The Facebook CEO built artificial intelligence software to dim his lights and see who's at the door. He even tried using it to help him get dressed.
Richard NievaFormer senior reporter
Richard Nieva was a senior reporter for CNET News, focusing on Google and Yahoo. He previously worked for PandoDaily and Fortune Magazine, and his writing has appeared in The New York Times, on CNNMoney.com and on CJR.org.
Watch this: Mark Zuckerberg builds his own Jarvis AI
Mark Zuckerberg has to be feeling a little bit like Tony Stark right now.
The Facebook CEO said Monday that he's finished building his version of Jarvis, the artificially intelligent computer system Stark uses to control his home in the Iron Man movies.
Zuckerberg's Jarvis can do things like turn the lights on and off in his house, play songs, recognize who's at the front door and let people in. He also tried to rig a cannon for shooting gray t-shirts (his outfit of choice) to the system, to help him get dressed in the morning. But that would have required hardware modifications.
The project is the latest of Zuckerberg's personal challenges, which are basically New Year's resolutions that he takes more seriously than anyone you know. Previous ones include only eating animals he's personally killed, reading a new book every two weeks and learning Mandarin.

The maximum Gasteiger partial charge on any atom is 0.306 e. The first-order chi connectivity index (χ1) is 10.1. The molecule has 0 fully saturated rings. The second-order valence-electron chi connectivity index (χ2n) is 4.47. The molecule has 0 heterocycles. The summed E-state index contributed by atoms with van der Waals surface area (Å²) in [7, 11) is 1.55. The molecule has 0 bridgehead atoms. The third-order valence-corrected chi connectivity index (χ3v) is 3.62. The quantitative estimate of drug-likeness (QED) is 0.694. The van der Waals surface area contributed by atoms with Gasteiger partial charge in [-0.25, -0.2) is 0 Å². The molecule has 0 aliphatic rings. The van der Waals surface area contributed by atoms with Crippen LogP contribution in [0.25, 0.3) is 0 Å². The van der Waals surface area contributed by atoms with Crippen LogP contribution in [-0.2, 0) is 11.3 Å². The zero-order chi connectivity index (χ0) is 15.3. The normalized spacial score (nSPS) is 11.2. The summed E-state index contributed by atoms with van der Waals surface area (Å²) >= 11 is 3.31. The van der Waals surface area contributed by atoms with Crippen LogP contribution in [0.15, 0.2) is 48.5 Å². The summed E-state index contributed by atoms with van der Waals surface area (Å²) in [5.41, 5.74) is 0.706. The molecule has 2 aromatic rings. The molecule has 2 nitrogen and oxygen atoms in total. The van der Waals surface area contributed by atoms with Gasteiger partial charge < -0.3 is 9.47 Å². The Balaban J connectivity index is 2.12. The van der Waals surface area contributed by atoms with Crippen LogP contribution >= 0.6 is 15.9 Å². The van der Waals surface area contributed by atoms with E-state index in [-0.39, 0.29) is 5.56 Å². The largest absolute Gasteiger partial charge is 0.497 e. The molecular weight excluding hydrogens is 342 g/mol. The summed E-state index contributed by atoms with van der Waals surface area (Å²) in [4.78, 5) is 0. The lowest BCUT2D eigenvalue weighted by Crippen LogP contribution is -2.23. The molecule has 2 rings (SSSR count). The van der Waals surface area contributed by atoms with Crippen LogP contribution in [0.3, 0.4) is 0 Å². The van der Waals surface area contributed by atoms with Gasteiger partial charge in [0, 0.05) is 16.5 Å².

He said one of the biggest takeaways from the Jarvis project was figuring out the promise and limits of AI.
"In a way, AI is both closer and farther off than we imagine," Zuckerberg said in a blog post. "AI is closer to being able to do more powerful things than most people expect -- driving cars, curing diseases, discovering planets, understanding media. Those will each have a great impact on the world, but we're still figuring out what real intelligence is."
Zuckerberg isn't alone in his fascination with AI. A lot of what his Jarvis system can do is similar to what the Amazon Echo and Google Home can do. Facebook, meanwhile, has made big investments in AI outside of Zuck's personal project. The company has two distinct AI groups: Facebook AI Research, or FAIR, which has roughly 75 employees and tries to act as a liaison to the academic community; and Applied Machine Learning, which tries to infuse AI into Facebook's products.
Zuckerberg has said in the past that a quarter of Facebook's engineers are working with AI.
For now, the Jarvis stuff seems more like a personal science fair project than anything Facebook would release as a company. But Zuckerberg did hint a few things he could pursue. For example, when it came to talking to Jarvis, he noticed that he and his wife Priscilla often made open-ended requests -- "play me some music," versus "play some Adele." He suggested building a system with enough context to understand those requests could fill a hole in the market.
"No commercial products I know of do this today, and this seems like a big opportunity," he wrote.